by Tom Koppel
The captain and deckhand swiftly dismantle the roof and windows of our boat’s raised wheelhouse as an ancient stone bridge comes into view. We crouch and duck our heads; the vessel just barely fits underneath. Beyond, the boat slips serenely along on a ribbon of green under a shady canopy of plane trees. At the occasional break in the foliage, we spot a tall church spire, sprawling vineyards and the distant snowy peaks of the Pyrenees. Our captain will not need to replace the wheelhouse for days to come. It is May, and the weather remains blissfully warm and dry. Welcome to the Canal du Midi, which crosses Languedoc in the sunny South of France.
My wife Annie and I are among only four guests traveling on a lovely hotel barge, the Caroline, as it wends its way slowly westward for six days along one of the world’s most remarkable canals.
We arrive in the town of Beziers on the 330th anniversary of the canal’s official opening. Gala concerts, sound and light shows, and fireworks mark the event. With narrow cobblestone streets, a beautiful hillside park, and inviting little outdoor restaurants, Beziers is the birthplace of Pierre-Paul Riquet, the genius who conceived and spearheaded the 150-mile long canal project, beginning in the 1660s. The goal was to link the Atlantic with the Mediterranean, thereby avoiding the dangerous journey around Spain and past the fierce Barbary pirates. Its design is unlike most other canals, in France and elsewhere, which are excavated trenches that generally follow natural river valleys and draw their water supply from those rivers. The Canal du Midi follows the contours of hillsides and crosses right over natural features like rivers and streams on the raised archways of elegant stone aqueducts. Its source of water is a large mountain reservoir. Near Beziers, the canal leaps up a steep stone “staircase” of nine consecutive locks and later tunnels through a low mountain. A 17th century engineering marvel.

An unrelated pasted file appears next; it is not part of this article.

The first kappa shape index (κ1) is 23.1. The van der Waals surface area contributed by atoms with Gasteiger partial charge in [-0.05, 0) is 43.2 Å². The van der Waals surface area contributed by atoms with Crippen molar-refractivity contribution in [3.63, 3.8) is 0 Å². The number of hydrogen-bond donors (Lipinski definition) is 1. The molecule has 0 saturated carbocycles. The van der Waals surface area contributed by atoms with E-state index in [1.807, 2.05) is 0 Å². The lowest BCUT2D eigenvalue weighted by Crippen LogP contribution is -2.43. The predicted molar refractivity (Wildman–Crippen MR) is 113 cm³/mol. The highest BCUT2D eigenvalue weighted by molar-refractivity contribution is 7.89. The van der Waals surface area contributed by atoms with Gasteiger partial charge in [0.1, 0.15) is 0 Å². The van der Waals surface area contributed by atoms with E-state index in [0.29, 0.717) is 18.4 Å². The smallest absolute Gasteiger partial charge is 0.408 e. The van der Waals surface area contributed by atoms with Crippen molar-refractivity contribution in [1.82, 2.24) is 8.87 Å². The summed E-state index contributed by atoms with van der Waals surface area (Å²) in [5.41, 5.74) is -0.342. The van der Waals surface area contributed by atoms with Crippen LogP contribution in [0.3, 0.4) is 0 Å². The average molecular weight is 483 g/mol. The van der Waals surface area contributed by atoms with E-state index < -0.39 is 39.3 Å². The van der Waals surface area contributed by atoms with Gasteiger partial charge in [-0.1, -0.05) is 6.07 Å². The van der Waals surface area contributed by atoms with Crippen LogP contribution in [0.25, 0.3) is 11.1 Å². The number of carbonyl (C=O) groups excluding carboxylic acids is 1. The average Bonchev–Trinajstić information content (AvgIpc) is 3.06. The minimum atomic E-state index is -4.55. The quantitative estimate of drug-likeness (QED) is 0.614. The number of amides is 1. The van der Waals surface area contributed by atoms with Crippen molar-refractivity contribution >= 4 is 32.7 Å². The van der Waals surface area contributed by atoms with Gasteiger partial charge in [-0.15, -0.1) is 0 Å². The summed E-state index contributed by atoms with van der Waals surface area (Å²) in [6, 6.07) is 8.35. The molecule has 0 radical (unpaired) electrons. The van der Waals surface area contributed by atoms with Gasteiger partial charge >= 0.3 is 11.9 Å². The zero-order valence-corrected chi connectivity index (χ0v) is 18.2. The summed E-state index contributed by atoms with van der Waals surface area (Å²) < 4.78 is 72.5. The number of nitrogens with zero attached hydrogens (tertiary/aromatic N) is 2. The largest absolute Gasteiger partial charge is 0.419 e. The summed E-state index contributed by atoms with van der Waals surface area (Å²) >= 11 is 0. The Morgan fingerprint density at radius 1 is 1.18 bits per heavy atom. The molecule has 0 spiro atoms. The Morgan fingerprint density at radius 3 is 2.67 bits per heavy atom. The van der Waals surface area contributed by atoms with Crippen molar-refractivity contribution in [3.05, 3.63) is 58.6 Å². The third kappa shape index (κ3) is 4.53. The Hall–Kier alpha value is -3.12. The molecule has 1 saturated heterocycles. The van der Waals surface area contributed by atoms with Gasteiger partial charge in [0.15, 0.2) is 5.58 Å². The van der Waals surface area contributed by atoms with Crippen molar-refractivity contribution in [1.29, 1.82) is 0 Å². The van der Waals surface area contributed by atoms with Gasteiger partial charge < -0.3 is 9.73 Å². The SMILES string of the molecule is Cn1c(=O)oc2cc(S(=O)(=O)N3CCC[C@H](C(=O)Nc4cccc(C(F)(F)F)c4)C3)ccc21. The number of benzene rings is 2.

Captain Uli Weber picks us up at our hotel, along with our Australian companions Jan Kenchington and Janette Frost, and drives us west out of Beziers to join Caroline, which we have booked through FranceCruises.com. Built in the 1920s as a classic Dutch sailing barge, the boat is brightly painted with graceful hull lines, upswept both fore and aft, and a broad, spacious main deck. We are greeted by Uli’s wife Ute, who takes us below and shows us to our well-appointed cabins.